The prognosis is simple, South Africa can not afford to host such an expensive sporting event. Limited fiscal space, low economic growth and growing unemployment, especially among the youth, require that resources are spent on expanding opportunities for our lost generation.
Prioritising a sporting event over jobless South Africans will simply be a betrayal of the worst kind.
In a 2016 Parliamentary reply, Minister Mbalula, did not rule out hosting the games but indicated that his Department was in the process of obtaining information from Durban on whether the City was able to host the games. Yesterday, in an about turn, he indicated that “it doesn’t look good for Durban’s hopes of hosting the games”.
Today, he released a statement in which he indicated that talks between the South African government and the Commonwealth Games Federation (CFG) were still ongoing. This is a reflection of the level of confusion within the Department of Sport and creates uncertainty over an issue which should never have been involved in at all.
The Minister needs to be honest and inform South Africans that we will no longer be hosting the games. Minister Pravin Gordhan, in his budget speech, indicated that we need to reign in on government borrowing and the widening budget deficit. If Durban goes ahead and hosts the games, budget cuts will have to be made from essential social services to free up money to fund the event.
In 2014, the city of Glasgow spent £575 million (R11,8 billion) on the Commonwealth Games. This is enough to fund all the students who have been denied funding by NSAFS for the 2017 academic year.
The DA will not stand by while scarce resources are spent on non-priority pursuits instead of the urgent need for jobs, entrepreneurial seed funding and education opportunities for our youth.
The DA has requested that the Chairperson of the Portfolio Committee on Labour, Ms Lumka Yengeni, summon the Minister of Labour, Mildred Oliphant, to account for the mess in her department, especially the crisis at Productivity SA.
The Portfolio Committee on Labour was recently informed that all the Labour Department’s funding to Productivity SA has been stopped while a forensic audit takes place to investigate allegations of financial mismanagement at Productivity SA. No-one has been suspended pending the outcome of the audit.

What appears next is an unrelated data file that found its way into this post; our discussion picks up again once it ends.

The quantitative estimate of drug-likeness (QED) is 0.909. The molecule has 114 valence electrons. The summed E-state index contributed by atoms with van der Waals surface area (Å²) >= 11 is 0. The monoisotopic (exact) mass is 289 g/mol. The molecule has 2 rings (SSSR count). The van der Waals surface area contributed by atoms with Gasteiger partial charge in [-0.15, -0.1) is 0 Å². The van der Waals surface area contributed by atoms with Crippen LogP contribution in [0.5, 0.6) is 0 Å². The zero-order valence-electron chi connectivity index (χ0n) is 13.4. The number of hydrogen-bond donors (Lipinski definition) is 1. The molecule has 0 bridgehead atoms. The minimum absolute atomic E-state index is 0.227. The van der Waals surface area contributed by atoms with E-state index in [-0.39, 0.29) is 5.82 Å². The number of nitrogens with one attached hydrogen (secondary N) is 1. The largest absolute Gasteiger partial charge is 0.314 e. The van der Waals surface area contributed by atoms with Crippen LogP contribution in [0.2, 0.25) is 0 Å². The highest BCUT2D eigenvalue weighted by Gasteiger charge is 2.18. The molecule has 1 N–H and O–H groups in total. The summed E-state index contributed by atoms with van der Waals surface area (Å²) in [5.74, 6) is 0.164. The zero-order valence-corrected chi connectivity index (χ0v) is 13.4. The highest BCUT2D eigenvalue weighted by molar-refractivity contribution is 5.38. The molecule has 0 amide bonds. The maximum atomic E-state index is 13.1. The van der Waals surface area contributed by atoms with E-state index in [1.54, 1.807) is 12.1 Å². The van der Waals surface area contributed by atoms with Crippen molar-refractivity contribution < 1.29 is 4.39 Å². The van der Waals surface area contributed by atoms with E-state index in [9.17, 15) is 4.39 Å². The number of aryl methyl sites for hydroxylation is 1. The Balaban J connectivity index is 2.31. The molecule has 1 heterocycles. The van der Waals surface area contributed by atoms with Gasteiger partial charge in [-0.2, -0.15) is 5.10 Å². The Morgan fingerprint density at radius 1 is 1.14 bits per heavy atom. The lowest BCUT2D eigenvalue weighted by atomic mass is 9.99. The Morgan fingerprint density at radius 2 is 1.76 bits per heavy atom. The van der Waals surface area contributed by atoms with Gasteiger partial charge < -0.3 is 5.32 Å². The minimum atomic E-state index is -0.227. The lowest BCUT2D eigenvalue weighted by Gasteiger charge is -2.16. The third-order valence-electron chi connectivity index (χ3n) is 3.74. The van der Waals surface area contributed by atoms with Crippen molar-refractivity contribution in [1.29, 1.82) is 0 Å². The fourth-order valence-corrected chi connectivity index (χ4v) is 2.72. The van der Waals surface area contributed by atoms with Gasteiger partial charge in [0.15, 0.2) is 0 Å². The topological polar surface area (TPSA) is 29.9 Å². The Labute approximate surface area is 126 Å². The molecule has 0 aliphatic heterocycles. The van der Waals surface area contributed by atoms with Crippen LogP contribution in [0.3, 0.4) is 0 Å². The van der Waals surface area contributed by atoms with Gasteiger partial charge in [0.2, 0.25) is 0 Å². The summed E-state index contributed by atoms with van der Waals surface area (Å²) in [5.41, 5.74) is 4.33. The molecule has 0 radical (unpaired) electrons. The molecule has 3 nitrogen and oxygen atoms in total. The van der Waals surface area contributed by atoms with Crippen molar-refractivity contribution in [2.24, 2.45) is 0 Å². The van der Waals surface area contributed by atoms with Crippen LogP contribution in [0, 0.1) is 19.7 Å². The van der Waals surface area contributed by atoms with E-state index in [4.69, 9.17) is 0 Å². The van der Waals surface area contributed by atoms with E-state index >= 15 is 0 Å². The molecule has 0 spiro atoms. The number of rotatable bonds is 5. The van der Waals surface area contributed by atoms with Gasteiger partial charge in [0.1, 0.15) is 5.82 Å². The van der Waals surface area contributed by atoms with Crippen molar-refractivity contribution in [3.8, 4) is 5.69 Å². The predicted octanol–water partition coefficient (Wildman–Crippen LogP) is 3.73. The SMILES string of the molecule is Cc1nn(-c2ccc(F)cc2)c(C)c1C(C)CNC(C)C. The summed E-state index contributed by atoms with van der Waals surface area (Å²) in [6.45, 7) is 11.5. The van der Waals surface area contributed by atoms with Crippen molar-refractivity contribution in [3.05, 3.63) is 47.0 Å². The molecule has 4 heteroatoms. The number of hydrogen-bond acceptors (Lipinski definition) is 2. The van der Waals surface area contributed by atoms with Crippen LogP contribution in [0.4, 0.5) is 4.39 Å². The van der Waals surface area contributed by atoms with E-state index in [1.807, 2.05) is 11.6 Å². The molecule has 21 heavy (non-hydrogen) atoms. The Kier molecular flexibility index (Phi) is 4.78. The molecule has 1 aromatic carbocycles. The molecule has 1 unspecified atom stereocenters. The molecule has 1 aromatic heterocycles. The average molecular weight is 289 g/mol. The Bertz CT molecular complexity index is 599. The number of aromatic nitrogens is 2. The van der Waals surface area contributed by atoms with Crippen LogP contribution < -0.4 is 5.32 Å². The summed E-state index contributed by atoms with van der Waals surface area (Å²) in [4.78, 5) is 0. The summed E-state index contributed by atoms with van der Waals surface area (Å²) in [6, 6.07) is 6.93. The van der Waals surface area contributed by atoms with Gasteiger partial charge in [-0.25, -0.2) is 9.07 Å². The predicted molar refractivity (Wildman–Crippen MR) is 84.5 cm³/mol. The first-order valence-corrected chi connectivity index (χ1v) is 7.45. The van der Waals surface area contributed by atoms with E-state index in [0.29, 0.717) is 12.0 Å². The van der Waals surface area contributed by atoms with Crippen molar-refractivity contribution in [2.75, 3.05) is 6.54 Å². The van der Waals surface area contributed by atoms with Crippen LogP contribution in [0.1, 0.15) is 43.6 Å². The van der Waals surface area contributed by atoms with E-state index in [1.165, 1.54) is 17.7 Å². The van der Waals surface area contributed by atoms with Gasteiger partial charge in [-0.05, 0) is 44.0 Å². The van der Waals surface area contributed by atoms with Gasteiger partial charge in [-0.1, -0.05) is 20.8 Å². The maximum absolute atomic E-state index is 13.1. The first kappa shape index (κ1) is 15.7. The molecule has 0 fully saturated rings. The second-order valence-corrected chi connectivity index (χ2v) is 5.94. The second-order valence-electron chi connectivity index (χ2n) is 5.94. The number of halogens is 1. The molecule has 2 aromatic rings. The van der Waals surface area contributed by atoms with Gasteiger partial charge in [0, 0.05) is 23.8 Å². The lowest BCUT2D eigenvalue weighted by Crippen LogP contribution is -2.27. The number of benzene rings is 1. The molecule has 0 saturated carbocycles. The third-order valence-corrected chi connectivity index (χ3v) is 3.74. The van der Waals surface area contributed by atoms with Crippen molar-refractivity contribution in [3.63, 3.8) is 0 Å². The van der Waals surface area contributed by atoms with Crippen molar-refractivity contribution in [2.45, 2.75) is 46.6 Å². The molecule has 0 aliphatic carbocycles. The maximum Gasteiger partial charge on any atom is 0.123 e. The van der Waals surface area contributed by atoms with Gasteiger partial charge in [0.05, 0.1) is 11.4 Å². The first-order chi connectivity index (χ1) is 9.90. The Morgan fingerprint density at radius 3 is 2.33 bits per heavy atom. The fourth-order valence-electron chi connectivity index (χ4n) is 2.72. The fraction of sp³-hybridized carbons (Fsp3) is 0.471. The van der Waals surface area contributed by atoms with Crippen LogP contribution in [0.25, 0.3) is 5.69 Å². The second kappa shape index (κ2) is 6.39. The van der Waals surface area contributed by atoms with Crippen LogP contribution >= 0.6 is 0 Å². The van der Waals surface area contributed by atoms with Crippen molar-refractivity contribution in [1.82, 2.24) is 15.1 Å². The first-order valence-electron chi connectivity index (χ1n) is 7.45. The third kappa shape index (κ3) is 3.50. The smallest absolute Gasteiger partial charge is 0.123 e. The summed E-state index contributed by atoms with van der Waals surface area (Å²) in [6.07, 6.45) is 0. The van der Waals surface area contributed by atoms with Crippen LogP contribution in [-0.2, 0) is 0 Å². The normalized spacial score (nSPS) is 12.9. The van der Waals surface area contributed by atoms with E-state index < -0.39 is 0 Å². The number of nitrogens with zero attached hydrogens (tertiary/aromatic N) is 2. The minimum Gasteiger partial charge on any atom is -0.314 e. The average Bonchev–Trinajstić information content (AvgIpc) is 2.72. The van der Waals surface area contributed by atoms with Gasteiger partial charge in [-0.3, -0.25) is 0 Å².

Although the DA welcomes this investigation for the sake of good governance and transparency, simply cutting off funding repeatedly is no way for the Department of Labour to manage this entity.
Productivity SA also had their funding cut completely in quarter one of the current financial year, and after being reinstated in quarter two, it was again completely cut in the third quarter.
The mandate of Productivity SA includes saving jobs by saving companies in distress through various rescue initiatives. These initiatives have saved thousands of jobs each year, by making companies more productive and more competitive in the marketplace.
In 2016, 713 000 jobs were lost in South Africa – some of which could have been saved by Productivity SA, if they were financed to do their job.
With Productivity SA on the brink of collapse, Minister Oliphant is once again missing in action. In the last seven years, she has only accounted to the Parliamentary Committee twice. She is yet to send out a statement or conduct a media briefing on the matter.
The DA will not sit back in silence as Minister Oliphant runs her department without any accountability. Funding to Productivity SA must be reinstated in order to provide more job opportunities for the lost generation who struggle to gain employment.